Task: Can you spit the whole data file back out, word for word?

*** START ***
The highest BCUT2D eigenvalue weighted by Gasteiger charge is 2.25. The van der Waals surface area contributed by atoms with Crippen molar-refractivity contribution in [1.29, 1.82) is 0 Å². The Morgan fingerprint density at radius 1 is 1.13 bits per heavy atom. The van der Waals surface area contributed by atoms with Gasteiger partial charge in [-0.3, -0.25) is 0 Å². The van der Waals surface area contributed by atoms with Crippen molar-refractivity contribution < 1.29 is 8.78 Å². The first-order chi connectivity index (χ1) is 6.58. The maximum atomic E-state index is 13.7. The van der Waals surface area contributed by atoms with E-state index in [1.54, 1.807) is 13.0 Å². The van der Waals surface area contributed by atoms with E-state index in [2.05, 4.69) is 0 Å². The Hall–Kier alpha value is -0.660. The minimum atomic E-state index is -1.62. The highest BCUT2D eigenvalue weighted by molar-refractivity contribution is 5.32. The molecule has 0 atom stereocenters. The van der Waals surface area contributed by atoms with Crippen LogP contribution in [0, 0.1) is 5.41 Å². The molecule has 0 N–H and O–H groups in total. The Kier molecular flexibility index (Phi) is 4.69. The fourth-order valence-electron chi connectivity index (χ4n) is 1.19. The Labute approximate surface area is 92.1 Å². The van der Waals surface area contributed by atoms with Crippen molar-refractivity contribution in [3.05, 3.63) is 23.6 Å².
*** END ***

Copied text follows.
The highest BCUT2D eigenvalue weighted by Gasteiger charge is 2.25. The van der Waals surface area contributed by atoms with Crippen molar-refractivity contribution in [1.29, 1.82) is 0 Å². The Morgan fingerprint density at radius 1 is 1.13 bits per heavy atom. The van der Waals surface area contributed by atoms with Gasteiger partial charge in [-0.3, -0.25) is 0 Å². The van der Waals surface area contributed by atoms with Crippen molar-refractivity contribution < 1.29 is 8.78 Å². The first-order chi connectivity index (χ1) is 6.58. The maximum atomic E-state index is 13.7. The van der Waals surface area contributed by atoms with E-state index in [1.54, 1.807) is 13.0 Å². The van der Waals surface area contributed by atoms with E-state index in [2.05, 4.69) is 0 Å². The Hall–Kier alpha value is -0.660. The minimum atomic E-state index is -1.62. The highest BCUT2D eigenvalue weighted by molar-refractivity contribution is 5.32. The molecule has 0 atom stereocenters. The van der Waals surface area contributed by atoms with Crippen LogP contribution in [0, 0.1) is 5.41 Å². The molecule has 0 N–H and O–H groups in total. The Kier molecular flexibility index (Phi) is 4.69. The fourth-order valence-electron chi connectivity index (χ4n) is 1.19. The Labute approximate surface area is 92.1 Å². The van der Waals surface area contributed by atoms with Crippen molar-refractivity contribution in [3.05, 3.63) is 23.6 Å².